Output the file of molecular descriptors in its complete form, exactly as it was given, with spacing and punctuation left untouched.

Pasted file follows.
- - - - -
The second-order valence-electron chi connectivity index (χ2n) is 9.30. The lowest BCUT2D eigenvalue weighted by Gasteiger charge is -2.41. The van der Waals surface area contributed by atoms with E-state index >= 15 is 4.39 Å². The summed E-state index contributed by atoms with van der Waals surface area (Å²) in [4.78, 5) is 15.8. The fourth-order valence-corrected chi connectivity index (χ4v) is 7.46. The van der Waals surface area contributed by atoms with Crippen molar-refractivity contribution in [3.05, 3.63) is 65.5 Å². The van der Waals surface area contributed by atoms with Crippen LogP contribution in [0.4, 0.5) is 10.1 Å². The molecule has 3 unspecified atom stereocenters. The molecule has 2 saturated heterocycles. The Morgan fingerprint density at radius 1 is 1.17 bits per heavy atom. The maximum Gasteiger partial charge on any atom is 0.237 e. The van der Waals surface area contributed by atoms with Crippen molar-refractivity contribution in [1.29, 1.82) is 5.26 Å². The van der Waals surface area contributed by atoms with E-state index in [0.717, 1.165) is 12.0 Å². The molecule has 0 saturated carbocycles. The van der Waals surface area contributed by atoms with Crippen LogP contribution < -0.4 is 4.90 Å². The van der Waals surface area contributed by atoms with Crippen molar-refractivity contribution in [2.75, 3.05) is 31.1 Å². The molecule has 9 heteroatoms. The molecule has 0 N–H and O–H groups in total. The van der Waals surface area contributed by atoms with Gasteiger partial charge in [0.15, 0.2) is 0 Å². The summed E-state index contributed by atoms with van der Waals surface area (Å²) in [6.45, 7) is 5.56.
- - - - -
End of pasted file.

The second-order valence-electron chi connectivity index (χ2n) is 9.30. The lowest BCUT2D eigenvalue weighted by Gasteiger charge is -2.41. The van der Waals surface area contributed by atoms with E-state index >= 15 is 4.39 Å². The summed E-state index contributed by atoms with van der Waals surface area (Å²) in [4.78, 5) is 15.8. The fourth-order valence-corrected chi connectivity index (χ4v) is 7.46. The van der Waals surface area contributed by atoms with Crippen molar-refractivity contribution in [3.05, 3.63) is 65.5 Å². The van der Waals surface area contributed by atoms with Crippen LogP contribution in [0.4, 0.5) is 10.1 Å². The molecule has 3 unspecified atom stereocenters. The molecule has 2 saturated heterocycles. The Morgan fingerprint density at radius 1 is 1.17 bits per heavy atom. The maximum Gasteiger partial charge on any atom is 0.237 e. The van der Waals surface area contributed by atoms with Crippen molar-refractivity contribution in [1.29, 1.82) is 5.26 Å². The van der Waals surface area contributed by atoms with E-state index in [0.717, 1.165) is 12.0 Å². The molecule has 0 saturated carbocycles. The van der Waals surface area contributed by atoms with Crippen LogP contribution < -0.4 is 4.90 Å². The van der Waals surface area contributed by atoms with Crippen molar-refractivity contribution in [2.75, 3.05) is 31.1 Å². The molecule has 9 heteroatoms. The molecule has 0 N–H and O–H groups in total. The van der Waals surface area contributed by atoms with Gasteiger partial charge in [0.15, 0.2) is 0 Å². The summed E-state index contributed by atoms with van der Waals surface area (Å²) in [6.45, 7) is 5.56.